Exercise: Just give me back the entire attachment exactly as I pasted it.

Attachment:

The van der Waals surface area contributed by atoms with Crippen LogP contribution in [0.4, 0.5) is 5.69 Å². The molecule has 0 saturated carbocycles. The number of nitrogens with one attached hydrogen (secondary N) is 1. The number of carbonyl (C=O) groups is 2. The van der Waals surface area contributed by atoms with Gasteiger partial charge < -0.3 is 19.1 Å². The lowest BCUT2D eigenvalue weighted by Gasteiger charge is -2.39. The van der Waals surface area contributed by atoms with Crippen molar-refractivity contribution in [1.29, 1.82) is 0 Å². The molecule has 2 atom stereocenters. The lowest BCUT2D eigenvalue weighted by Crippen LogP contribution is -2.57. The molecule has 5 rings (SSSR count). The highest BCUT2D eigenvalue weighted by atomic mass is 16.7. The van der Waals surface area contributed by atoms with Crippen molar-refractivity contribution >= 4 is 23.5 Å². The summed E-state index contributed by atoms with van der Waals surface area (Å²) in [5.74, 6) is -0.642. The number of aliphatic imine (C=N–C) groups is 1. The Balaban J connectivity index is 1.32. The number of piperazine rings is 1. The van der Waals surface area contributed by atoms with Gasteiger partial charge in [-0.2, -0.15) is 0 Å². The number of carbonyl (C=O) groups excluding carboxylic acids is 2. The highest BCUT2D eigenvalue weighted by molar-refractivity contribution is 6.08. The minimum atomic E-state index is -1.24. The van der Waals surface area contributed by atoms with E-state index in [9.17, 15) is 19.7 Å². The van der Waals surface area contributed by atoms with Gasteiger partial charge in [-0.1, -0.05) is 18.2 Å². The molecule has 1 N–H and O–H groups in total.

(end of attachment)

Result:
The van der Waals surface area contributed by atoms with Crippen LogP contribution in [0.4, 0.5) is 5.69 Å². The molecule has 0 saturated carbocycles. The number of nitrogens with one attached hydrogen (secondary N) is 1. The number of carbonyl (C=O) groups is 2. The van der Waals surface area contributed by atoms with Gasteiger partial charge < -0.3 is 19.1 Å². The lowest BCUT2D eigenvalue weighted by Gasteiger charge is -2.39. The van der Waals surface area contributed by atoms with Crippen molar-refractivity contribution in [1.29, 1.82) is 0 Å². The molecule has 2 atom stereocenters. The lowest BCUT2D eigenvalue weighted by Crippen LogP contribution is -2.57. The molecule has 5 rings (SSSR count). The highest BCUT2D eigenvalue weighted by atomic mass is 16.7. The van der Waals surface area contributed by atoms with Crippen molar-refractivity contribution >= 4 is 23.5 Å². The summed E-state index contributed by atoms with van der Waals surface area (Å²) in [5.74, 6) is -0.642. The number of aliphatic imine (C=N–C) groups is 1. The Balaban J connectivity index is 1.32. The number of piperazine rings is 1. The van der Waals surface area contributed by atoms with Gasteiger partial charge in [-0.2, -0.15) is 0 Å². The number of carbonyl (C=O) groups excluding carboxylic acids is 2. The highest BCUT2D eigenvalue weighted by molar-refractivity contribution is 6.08. The minimum atomic E-state index is -1.24. The van der Waals surface area contributed by atoms with E-state index in [9.17, 15) is 19.7 Å². The van der Waals surface area contributed by atoms with Gasteiger partial charge in [-0.1, -0.05) is 18.2 Å². The molecule has 1 N–H and O–H groups in total.